In a report issued last week, the Chairman of the Senate Armed Services Committee suggested the U.S. Army’s current method for replacing the Beretta M9 service pistol should be scrapped and the selection process simplified before bids are solicited from manufacturers.
Sen. John McCain (R-AZ) blasted the Army’s Modular Handgun System, or MHS, and recommended it eliminate its current plan until it specifies a caliber and ammunition type. The Oct. 29 report criticizes the effort as a “costly misfire” and maintains the Army has taken “10 years and wasted potentially tens of millions of dollars in order to purchase simple handguns.”
“The Army plans to conduct ‘an open caliber competition,’ which means the choice of caliber is left up to the discretion of industry. But the caliber of the cartridge and the type of bullet it launches is arguably the most important performance component of the handgun,” states the latest in McCain’s “America's Most Wanted: Indefensible” report series.
The Army has been moving toward replacing the M9 Beretta handgun, the branch’s official sidearm since 1985, for nearly three years. It announced the MHS competition with a Request for Information from industry in January 2013. A draft solicitation was issued in September, 2014. In January 2015 the Army announced it was delaying the release of a much-anticipated request for proposals (RfP) for the replacement sidearm.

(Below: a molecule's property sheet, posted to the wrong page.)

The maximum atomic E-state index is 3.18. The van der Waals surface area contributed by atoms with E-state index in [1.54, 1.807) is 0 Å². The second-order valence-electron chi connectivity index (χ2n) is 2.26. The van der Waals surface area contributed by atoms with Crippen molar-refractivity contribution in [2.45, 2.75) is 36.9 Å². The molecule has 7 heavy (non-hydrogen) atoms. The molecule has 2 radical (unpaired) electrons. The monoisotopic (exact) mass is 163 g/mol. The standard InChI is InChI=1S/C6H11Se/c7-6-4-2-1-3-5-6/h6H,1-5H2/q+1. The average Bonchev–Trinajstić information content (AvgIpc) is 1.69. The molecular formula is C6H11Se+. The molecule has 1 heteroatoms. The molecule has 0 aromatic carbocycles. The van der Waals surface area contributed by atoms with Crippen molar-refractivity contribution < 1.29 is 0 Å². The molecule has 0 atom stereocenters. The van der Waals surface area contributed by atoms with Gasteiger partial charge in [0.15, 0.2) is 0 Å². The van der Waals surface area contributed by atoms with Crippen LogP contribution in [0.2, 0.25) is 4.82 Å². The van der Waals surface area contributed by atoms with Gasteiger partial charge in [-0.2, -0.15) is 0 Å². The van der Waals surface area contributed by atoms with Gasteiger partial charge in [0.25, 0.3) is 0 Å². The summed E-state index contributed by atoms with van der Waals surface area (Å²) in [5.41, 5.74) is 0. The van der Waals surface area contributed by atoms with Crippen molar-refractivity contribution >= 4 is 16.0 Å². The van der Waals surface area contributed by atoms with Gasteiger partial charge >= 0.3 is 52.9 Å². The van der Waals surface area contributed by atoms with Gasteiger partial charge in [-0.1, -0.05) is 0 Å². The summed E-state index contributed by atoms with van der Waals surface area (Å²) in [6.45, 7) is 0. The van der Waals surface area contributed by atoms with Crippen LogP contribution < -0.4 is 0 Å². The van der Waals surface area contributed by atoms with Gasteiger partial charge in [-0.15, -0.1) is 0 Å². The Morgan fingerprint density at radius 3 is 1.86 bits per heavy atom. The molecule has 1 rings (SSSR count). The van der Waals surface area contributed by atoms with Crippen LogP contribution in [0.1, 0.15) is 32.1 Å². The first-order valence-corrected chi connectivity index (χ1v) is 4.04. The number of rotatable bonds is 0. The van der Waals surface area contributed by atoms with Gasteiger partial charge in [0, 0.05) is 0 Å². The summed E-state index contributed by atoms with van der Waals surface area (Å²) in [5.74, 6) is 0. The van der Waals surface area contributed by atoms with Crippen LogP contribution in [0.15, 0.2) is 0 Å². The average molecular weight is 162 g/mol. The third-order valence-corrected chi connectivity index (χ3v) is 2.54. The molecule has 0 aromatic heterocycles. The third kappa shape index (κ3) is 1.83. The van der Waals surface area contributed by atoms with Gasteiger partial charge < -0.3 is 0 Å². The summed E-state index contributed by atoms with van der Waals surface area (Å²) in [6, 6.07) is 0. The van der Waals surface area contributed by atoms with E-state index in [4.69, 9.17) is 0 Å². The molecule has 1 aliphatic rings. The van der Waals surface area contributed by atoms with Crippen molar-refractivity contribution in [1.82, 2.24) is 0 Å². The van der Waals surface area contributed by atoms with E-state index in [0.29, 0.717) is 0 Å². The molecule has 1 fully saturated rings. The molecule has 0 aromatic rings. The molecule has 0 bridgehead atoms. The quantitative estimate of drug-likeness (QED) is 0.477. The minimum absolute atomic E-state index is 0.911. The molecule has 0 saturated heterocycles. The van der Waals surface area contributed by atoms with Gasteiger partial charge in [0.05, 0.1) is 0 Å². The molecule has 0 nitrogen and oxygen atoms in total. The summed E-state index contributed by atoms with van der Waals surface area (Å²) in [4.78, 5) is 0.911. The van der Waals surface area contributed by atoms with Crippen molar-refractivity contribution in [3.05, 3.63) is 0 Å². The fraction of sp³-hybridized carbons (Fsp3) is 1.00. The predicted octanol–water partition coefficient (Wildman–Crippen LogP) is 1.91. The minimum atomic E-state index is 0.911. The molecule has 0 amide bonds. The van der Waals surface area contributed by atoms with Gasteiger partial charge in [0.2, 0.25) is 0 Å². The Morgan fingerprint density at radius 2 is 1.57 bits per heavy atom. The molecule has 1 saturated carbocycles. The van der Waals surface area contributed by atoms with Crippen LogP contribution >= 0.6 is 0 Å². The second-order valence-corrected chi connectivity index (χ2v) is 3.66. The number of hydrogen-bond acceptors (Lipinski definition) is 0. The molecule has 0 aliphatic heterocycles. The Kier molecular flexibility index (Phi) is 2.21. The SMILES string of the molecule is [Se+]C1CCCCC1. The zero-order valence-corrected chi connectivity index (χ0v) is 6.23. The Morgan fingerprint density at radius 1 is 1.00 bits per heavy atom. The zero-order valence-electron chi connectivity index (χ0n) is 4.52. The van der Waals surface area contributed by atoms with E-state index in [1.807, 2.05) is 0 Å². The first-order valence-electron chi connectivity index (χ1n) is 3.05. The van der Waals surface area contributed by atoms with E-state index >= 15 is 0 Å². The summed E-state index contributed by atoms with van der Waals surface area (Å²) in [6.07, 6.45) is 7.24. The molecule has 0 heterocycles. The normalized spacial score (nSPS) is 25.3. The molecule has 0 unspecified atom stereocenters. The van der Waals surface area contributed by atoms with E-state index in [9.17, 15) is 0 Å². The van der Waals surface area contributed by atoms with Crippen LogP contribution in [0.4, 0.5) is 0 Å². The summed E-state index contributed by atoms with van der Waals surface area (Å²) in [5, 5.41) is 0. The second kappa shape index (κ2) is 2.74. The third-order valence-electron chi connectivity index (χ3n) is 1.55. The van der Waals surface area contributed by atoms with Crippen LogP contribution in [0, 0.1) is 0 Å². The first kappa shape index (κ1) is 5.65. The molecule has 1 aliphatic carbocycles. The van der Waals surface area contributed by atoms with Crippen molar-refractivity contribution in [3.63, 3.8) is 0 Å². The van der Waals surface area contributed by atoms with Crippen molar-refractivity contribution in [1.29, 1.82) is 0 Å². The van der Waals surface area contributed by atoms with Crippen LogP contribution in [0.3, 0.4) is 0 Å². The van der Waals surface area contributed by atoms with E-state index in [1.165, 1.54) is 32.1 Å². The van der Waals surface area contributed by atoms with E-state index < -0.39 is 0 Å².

After multiple delays and false starts, the Army formally launched its XM17 MHS competition in late August by offering gun makers the opportunity to supply the replacement pistol. However, some major U.S. firearms manufacturers have expressed doubt they would participate in the cumbersome process of competing for the government contract.
“The Army should suspend or cancel the current [request for proposal] until it can conduct a caliber study to determine what caliber and cartridge is optimum for the next handgun to meet current and emerging threats,” the Arizona Senator’s report stated.
However, Military.com reports the Army maintains it adopted the requirement for a new modular handgun from the Air Force in October 2013. In January 2014, based on validation that both requirements and adequate resources existed, the Army initiated the XM17 MHS program, according to a written response by Army spokesman Lt. Col. Jesse Stalder.
“The Modular Handgun System Acquisition Strategy has been designed to afford all potential vendors the maximum opportunity to submit multiple proposals, featuring both the handgun and ammunition, to promote consideration of a wide-range of available technologies,” said Stalder.